Thunderbirds arrive with a roar


The United States Air Force Flight Demonstration Team, also known as the Thunderbirds, arrived at Dayton International Airport on Thursday prior to their performance at the Vectren Dayton Air Show.

The United States Air Force Flight Demonstration Team, also known as the Thunderbirds, arrived at Dayton International Airport on Thursday prior to their performance at the Vectren Dayton Air Show.

Major Joshua Boudreaux, pilot of the squadron’s number two jet, talked about how he got interested in the Air Force and the Thunderbirds.

Media members conduct interviews with members of the U.S. Air Force Thunderbirds after their arrival on Thursday.

VANDALIA — Vandalians are used to the roar of jet engines – being situated next to Dayton International Airport means they hear it every day.

But there’s something different, something exciting, about the roars of multiple jets in the days leading up to the Vectren Dayton Air Show.

That moment came Thursday afternoon as the United States Air Force Thunderbirds screamed into town in their signature red, white, and blue F-16 fighter jets.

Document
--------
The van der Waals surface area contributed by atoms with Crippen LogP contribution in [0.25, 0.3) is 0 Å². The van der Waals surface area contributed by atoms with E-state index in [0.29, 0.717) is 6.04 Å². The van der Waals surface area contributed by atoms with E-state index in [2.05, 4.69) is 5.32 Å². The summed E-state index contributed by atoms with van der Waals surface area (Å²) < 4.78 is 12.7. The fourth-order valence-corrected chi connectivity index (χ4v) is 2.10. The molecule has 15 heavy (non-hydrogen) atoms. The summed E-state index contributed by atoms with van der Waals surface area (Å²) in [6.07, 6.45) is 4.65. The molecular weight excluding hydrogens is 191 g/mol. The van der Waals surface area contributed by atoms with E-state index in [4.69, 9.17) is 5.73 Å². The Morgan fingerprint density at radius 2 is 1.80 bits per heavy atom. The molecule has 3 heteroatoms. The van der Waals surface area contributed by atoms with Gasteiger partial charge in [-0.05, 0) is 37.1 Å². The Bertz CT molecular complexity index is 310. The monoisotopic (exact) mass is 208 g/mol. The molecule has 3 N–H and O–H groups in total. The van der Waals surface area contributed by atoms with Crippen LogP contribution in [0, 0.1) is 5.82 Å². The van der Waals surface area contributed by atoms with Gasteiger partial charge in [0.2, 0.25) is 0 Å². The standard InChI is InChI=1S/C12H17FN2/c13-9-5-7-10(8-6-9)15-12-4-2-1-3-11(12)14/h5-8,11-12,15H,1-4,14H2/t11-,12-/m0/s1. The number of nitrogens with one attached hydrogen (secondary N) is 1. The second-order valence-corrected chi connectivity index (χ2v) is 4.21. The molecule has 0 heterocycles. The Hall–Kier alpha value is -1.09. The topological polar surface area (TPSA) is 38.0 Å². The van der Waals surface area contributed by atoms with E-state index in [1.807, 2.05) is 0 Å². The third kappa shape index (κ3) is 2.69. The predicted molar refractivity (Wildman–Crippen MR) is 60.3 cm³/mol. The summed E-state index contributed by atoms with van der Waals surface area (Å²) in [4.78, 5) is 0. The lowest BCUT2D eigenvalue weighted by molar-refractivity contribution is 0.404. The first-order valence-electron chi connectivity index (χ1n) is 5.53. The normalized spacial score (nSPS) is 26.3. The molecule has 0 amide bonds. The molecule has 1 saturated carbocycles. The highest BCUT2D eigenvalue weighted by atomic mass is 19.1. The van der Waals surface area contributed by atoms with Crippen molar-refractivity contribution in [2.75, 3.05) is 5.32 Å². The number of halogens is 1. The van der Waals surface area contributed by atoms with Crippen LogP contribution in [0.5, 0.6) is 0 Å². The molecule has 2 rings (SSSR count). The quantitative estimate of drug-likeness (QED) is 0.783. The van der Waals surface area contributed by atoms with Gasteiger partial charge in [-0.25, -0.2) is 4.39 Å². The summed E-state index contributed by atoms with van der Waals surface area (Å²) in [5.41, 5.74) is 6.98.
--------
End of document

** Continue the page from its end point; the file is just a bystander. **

During the media interviews following the squadron’s practice runs and arrival, our group was assigned to Thunderbird number two.

“When I was a small kid I saw the Thunderbirds perform and I saw the planes at a small Air Force base,” said Major Joshua Boudreaux, pilot of the squadron’s number two jet. “I got my driver license at 16 and started flying right after that.”

Boudreaux graduated in 2003 from the U.S. Air Force Academy where he wrestled collegiately and was a competition glider pilot. Prior to joining the Thunderbirds, Major Boudreaux was an F-16 instructor pilot and flight commander for the 555th Fighter Squadron at Aviano Air Base, Italy.

Boudreaux also flew combat missions in Afghanistan and expressed his appreciation for the F-16 jet.

“I’ve fired its guns, dropped bombs, and it’s a spectacular aircraft,” he said.

The Air Force’s official flight demonstration team was created in 1953 as the 3600th Air Demonstration Unit at Luke Air Force Base in Arizona. The unit adopted the name “Thunderbirds,” influenced in part by the strong Native American culture and folklore from the southwestern United States where Luke Air Force Base is located.

The team has flown the F-16 since 1983.

The Thunderbirds will cap off both days of the Vectren Dayton Air Show Saturday and Sunday at the Dayton International Airport. Gates open each day at 9 a.m. with the show running from 11:30 a.m. to 4 p.m. More information and tickets are available at www.DaytonAirShow.com.